For people living near military airfields, the constant drone of jets and helicopters overhead often becomes a sort of white noise. Although the sounds are distinctive, people can grow accustomed to and stop noticing them over time. However, military aircraft are generally restricted from exceeding the speed of sound near densely populated areas to avoid subjecting civilians to sonic booms. In fact, the cacophonous energy wave has even been used to scare of enemies on the battlefield. So, why did the Air Force subject the people of Oklahoma City to 1,253 sonic booms in just six months?
Following Chuck Yeager's breaking of the sound barrier in 1947, the jet age evolved into the supersonic age. Military aircraft could fly faster than the speed of sound and the race was on to build a commercial aircraft with the same capability. However, America's supersonic transport development had to take into account the possible effects of constant sonic booms over metropolitan areas from transcontinental supersonic flights.
Organized by the Federal Aviation Administration and supported by the US Air Force, Operation Bongo II sought to measure the effects of sonic booms on urban structures and public attitude as well as develop standards for boom predictions and insurance data. Oklahoma City was chosen as the test subject for the experiment. The city had an economic dependency on the nearby Mike Monroney Aeronautical Center and Tinker Air Force Base, and was thought to be more tolerant of such an experiment. In fact, the Chamber of Commerce threw a celebratory dinner when the city was selected.
Operation Bongo II began on February 3, 1964 with the first sonic boom performed at 7am. Seven additional booms were performed throughout the morning and ended in the afternoon. The eight daily booms were performed F-101 Voodoos, F-104 Starfighters, F-106 Delta Darts, and B-58 Hustlers. For the first 12 weeks, the booms were limited to 1-1.5 pound-force per square foot. However, they were increased to 1.5-2 psf in the subsequent 14 weeks. This range was equivalent to what was expected from the future SST.
Initially, the people of Oklahoma City took the noise well. In fact, a camera crew hired by the FAA to record reactions in the city reported that construction workers used the scheduled booms to signal their lunch break. However, within the first 14 weeks, the city's two largest buildings reported 147 broken windows from the blasts. Civic groups sought legal action to stop the tests but were blocked by local politicians and a district court judge. On May 13, a restraining order temporarily brought a halt to the daily tests until it was overturned.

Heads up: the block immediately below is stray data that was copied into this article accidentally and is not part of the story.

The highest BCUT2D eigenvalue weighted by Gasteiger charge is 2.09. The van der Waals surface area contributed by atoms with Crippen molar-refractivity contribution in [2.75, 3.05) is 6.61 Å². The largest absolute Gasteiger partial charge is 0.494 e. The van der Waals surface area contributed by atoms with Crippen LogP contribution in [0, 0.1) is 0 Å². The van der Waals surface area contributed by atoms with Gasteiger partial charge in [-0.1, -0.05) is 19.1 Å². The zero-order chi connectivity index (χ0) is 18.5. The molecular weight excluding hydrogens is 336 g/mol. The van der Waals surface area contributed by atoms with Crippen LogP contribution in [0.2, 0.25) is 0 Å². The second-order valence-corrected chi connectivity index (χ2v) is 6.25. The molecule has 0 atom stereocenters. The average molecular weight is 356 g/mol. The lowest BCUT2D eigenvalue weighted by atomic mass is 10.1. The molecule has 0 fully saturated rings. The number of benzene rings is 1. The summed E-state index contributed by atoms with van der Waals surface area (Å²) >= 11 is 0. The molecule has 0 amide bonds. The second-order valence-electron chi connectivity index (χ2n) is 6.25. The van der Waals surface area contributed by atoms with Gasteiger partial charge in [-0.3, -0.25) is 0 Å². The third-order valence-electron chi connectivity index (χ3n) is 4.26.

Eventually, the story made national news and the FAA came under fire for the experiment. Pressure at the local, state, and federal levels brought Operation Bongo II to an early end on July 30. The measurement of public opinion on the tests was conducted by the University of Chicago's National Opinion Research Center and the report was released the next year in February 1965. Despite the early conclusion of the test, the NORC reported that 73% of subjects in the study said that they could live indefinitely with eight daily sonic booms. However, 25% of subjects said that they could not. Moreover, 3% of the population telephoned, wrote protest letters, or sued over Bongo II. Interestingly, no Oklahoma City surgeons or hospitals filed any complaints.
In total, Operation Bongo II resulted in 9,594 complaints of building damage and 4,629 formal damage claims. These were primarily for broken glass and cracked plaster. 94% of the claims filed were rejected by the FAA which led to increased frustration with the experiment. A 73% positive response response was not enough from a city thought to be sympathetic to sonic booms and the tests were considered a failure. Operation Bongo II was a contributing factor in America's ultimate withdrawal from the SST race.